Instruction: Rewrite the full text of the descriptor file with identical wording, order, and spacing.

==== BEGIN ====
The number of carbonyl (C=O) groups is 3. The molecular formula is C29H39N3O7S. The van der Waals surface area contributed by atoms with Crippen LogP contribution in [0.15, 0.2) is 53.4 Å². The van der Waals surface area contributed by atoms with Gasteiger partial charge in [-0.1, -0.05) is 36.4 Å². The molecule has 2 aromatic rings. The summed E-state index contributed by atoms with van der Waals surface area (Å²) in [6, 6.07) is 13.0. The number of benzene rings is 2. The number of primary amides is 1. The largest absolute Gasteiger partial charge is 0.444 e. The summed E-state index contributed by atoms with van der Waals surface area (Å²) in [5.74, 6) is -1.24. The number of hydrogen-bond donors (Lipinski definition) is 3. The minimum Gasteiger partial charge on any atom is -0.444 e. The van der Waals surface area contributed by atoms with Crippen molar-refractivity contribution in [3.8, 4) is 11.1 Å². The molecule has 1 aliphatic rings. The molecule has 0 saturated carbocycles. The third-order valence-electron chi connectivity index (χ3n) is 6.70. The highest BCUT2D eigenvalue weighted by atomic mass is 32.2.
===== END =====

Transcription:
The number of carbonyl (C=O) groups is 3. The molecular formula is C29H39N3O7S. The van der Waals surface area contributed by atoms with Crippen LogP contribution in [0.15, 0.2) is 53.4 Å². The van der Waals surface area contributed by atoms with Gasteiger partial charge in [-0.1, -0.05) is 36.4 Å². The molecule has 2 aromatic rings. The summed E-state index contributed by atoms with van der Waals surface area (Å²) in [6, 6.07) is 13.0. The number of benzene rings is 2. The number of primary amides is 1. The largest absolute Gasteiger partial charge is 0.444 e. The summed E-state index contributed by atoms with van der Waals surface area (Å²) in [5.74, 6) is -1.24. The number of hydrogen-bond donors (Lipinski definition) is 3. The minimum Gasteiger partial charge on any atom is -0.444 e. The van der Waals surface area contributed by atoms with Crippen molar-refractivity contribution in [3.8, 4) is 11.1 Å². The molecule has 1 aliphatic rings. The molecule has 0 saturated carbocycles. The third-order valence-electron chi connectivity index (χ3n) is 6.70. The highest BCUT2D eigenvalue weighted by atomic mass is 32.2.